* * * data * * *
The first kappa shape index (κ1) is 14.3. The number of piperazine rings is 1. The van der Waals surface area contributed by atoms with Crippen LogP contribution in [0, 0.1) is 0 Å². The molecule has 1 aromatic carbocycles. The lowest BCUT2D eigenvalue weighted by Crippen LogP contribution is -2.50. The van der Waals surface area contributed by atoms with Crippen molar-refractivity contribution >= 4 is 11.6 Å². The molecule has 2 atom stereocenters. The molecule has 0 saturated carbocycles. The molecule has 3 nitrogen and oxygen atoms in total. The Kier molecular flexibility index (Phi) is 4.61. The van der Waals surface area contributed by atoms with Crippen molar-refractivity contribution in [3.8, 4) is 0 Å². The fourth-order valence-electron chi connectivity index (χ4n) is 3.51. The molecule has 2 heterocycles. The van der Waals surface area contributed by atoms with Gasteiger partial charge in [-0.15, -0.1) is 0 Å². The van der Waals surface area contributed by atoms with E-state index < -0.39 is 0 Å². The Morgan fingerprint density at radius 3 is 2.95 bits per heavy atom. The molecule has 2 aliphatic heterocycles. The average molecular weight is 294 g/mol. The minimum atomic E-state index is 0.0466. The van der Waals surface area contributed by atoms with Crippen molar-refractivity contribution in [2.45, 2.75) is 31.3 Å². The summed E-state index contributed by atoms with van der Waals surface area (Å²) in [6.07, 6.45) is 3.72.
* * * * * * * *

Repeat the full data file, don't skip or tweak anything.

The first kappa shape index (κ1) is 14.3. The number of piperazine rings is 1. The van der Waals surface area contributed by atoms with Crippen LogP contribution in [0, 0.1) is 0 Å². The molecule has 1 aromatic carbocycles. The lowest BCUT2D eigenvalue weighted by Crippen LogP contribution is -2.50. The van der Waals surface area contributed by atoms with Crippen molar-refractivity contribution >= 4 is 11.6 Å². The molecule has 2 atom stereocenters. The molecule has 0 saturated carbocycles. The molecule has 3 nitrogen and oxygen atoms in total. The Kier molecular flexibility index (Phi) is 4.61. The van der Waals surface area contributed by atoms with Crippen molar-refractivity contribution in [3.8, 4) is 0 Å². The fourth-order valence-electron chi connectivity index (χ4n) is 3.51. The molecule has 2 heterocycles. The van der Waals surface area contributed by atoms with Gasteiger partial charge in [-0.15, -0.1) is 0 Å². The van der Waals surface area contributed by atoms with E-state index < -0.39 is 0 Å². The Morgan fingerprint density at radius 3 is 2.95 bits per heavy atom. The molecule has 2 aliphatic heterocycles. The average molecular weight is 294 g/mol. The minimum atomic E-state index is 0.0466. The van der Waals surface area contributed by atoms with Crippen molar-refractivity contribution in [2.45, 2.75) is 31.3 Å². The summed E-state index contributed by atoms with van der Waals surface area (Å²) in [6.07, 6.45) is 3.72.